Monday, January 26, 2015

Citroen DS-21



Citroen DS-21

When I was in college, one of the professors had a French car called a Citroen DS. It was bright yellow and very distinctive looking. I became fascinated by the Citroen and found out that it was an extremely innovative car. 

When it came out in 1955 it was years ahead of other makes in handling, braking, and styling. It was one of the few front-wheel drive luxury cars of the era. I test drove one at a Wichita dealer in 1970, but decided not to buy it simple because I needed a pickup more than a French luxury car. For about the same money I got a new Ford F-100.

The DS series remained in production until 1975. It came in second in a vote among auto journalist as the most beautiful car of the 20th century.

When Louise and I visited Paris in 1983, the city was fogged in for the entire week we were there. We never saw the top of the Eifel tower, but we looked everyday just in case the weather cleared for minute and we could get a glimpse of the top.

One day as we were walking by I saw an old Citroen DS sitting by the curb. By 1983 the DS was just another old car, but to me it was a find. I got out my old Plaubel Veriwide and made one exposure of the Citroen and the fogged in Eifel tower. It has become one of my all time favorite photos.

Plaubel was a German specialty camera manufacture. They made less than 2,000 Veriwides between 1959 and 1965. It had a 47mm Super-Angulon Schneider lens which gave a 100 degree coverage on a 6x10 cm frame. This is seven  shots on a roll of 120 film.  I don’t recall ever seeing another one other than the one I had. I owned it for about 10 years and have a lot of great photos that I made with that camera including this Citroen/Eifel Tower photo. I think I traded it to C&J Photo for a new Canon SLR in the late ‘80s.

Wednesday, January 21, 2015

Castle Enchante - Nice, France



Castel Enchante
It was late afternoon when we drove into Nice. We still had plenty of time to find our hotel and go out for dinner. The directions we had turned out to be less than reliable as we drove around looking for something that sounded familiar. We were also confounded by the lack of street signs. Very few streets in Nice are marked, and when they are the system seems pretty random. We eventually stumbled across a sign that was on our map and by combining our wits we were reasonably convinced that we had found the street leading to our inn.

The web-site said the small inn was close-in with great views of the city, so we knew we were looking for a hill. As the winding road started to climb our confidence soared. By now it was dark and we were all past hungry. But very soon the road narrowed to one lane and began to deteriorate. There was no place to turn around because the mountain was on one side a sheer drop was on the other. As the road got steeper I realized that we were losing traction. If I stopped, we might not be able to get going again on the loose gravel. Then we leveled off and there was a light. It was an old house. A lady came out with a couple of large dogs. We asked (in French) if this was Castel Enchante. She replied that we had passed it on the way up the mountain. She then walked over to the edge and pointed down.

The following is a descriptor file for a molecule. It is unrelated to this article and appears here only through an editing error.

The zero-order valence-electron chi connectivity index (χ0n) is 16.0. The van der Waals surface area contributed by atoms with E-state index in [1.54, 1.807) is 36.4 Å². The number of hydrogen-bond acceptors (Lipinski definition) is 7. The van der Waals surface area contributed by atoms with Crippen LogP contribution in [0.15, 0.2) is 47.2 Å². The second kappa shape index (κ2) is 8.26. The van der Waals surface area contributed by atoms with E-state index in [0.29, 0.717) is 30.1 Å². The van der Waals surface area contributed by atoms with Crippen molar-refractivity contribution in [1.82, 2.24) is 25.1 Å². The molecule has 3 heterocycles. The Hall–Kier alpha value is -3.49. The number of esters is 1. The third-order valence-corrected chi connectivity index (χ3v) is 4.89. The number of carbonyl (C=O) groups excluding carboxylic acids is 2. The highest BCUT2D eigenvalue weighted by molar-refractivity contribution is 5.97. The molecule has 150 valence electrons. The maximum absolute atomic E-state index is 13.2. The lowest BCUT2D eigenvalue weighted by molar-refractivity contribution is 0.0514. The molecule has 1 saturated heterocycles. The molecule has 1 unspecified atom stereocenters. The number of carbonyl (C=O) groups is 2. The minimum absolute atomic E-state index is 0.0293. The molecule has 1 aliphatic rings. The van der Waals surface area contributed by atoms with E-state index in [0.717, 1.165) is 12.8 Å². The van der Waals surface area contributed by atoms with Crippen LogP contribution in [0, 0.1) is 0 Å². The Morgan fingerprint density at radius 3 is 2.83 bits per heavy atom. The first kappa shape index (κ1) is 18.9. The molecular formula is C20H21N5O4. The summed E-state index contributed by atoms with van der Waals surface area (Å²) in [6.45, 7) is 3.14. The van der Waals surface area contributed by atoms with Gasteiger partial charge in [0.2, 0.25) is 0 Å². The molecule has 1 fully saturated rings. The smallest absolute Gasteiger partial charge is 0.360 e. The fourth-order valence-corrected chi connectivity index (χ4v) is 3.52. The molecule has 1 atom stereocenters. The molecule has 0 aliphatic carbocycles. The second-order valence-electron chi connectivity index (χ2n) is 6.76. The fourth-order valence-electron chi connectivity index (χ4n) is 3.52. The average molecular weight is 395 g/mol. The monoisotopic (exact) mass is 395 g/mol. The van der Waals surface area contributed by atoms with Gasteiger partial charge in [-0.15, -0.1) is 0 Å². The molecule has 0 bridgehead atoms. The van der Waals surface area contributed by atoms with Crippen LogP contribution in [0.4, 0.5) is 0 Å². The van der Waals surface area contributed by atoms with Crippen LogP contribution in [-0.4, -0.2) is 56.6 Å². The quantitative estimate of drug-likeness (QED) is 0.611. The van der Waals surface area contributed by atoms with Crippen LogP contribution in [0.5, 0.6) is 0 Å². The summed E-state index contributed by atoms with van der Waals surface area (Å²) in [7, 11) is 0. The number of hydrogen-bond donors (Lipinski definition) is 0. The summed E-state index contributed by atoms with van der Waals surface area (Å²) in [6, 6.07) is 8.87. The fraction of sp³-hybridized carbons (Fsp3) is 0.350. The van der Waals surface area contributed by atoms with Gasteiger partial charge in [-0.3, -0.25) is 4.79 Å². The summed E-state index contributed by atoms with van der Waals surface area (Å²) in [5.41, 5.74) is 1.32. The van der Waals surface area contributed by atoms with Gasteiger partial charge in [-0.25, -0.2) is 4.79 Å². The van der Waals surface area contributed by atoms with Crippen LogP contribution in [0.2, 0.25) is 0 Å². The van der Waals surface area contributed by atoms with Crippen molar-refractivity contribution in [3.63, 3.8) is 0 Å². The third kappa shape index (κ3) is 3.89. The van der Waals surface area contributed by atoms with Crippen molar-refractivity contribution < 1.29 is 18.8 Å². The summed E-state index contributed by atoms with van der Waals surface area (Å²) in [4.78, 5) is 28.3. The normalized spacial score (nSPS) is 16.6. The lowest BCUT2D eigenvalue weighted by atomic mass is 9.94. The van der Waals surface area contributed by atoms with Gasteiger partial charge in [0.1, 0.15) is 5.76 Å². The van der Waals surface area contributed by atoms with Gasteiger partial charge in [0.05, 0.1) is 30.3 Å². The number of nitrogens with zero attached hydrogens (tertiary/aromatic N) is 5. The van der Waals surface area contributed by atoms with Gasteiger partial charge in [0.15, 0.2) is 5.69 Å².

Back in the car, we edged our way down the sloping road that seemed barely hanging to the side of the hill. Then we saw the small sign tacked to a post only visible from this direction that read “Hotel Rooms.” We turned in the drive which was about six feet wide and about a 45 degree angle up. I gunned the little diesel engine and popped the clutch. I then slammed on the brakes at the crest and slid into small spot inches from going over the cliff. We looked around and saw a light coming through the trees, so I dispatched my companions to see if this was really the Castel. They returned a few minute later while I was still gathering my senses, saying we had found it. They wisely chose to walk from there, since me or the car making it any further was anything but certain. I was told to just park the car in the parking lot and come on in.

I got out and surveyed the situation and realized that there was another equally steep and narrow road behind me. After a series of three-point turns, I climbed the hill and slid in behind an aging BMW. I figured that it either belonged to the innkeeper or a previous guest who decided that abandoning the car there wasn’t a bad idea.
We were shown to our room in the beautiful 16th century mansion where I collapsed on the bed. As I waited for the blood to return to my knuckles, going out for dinner seemed like the last thing I wanted to do. Instead we dined on wine and chocolate accumulated on the trip.

The next day we awoke to a find ourselves in a beautiful house with a lovely garden, and a gorgeous view of the city. After a great breakfast and conversation we decided it was time to see if we could make it down the hill. The world looks better when you are well-fed and the sun is shining. But in the daylight it was obvious that the Lord was clearly guiding us, because the road was every bit as treacherous as it had seemed the night before.

We drove along the Mediterranean to Monaco where we pretended to be royalty, eating like kings. On the way back we stopped in old town Nice for more amazing food, putting off as long as possible the trip back up the mountain.
By now we knew what to expect, but this time there were screams of terror from the back seat, with some suggesting that they might want to walk. I realized that the night before my companions were too scared to utter a sound. By the third day I was picturing myself battling it out with Al Unser on the Pikes Peak Hill-climb, as I smoked up the hill, sliding around the hair-pin turns with the Michelins clinging to the side of the mountain. I was not sure my companions would ever get in a car with me again.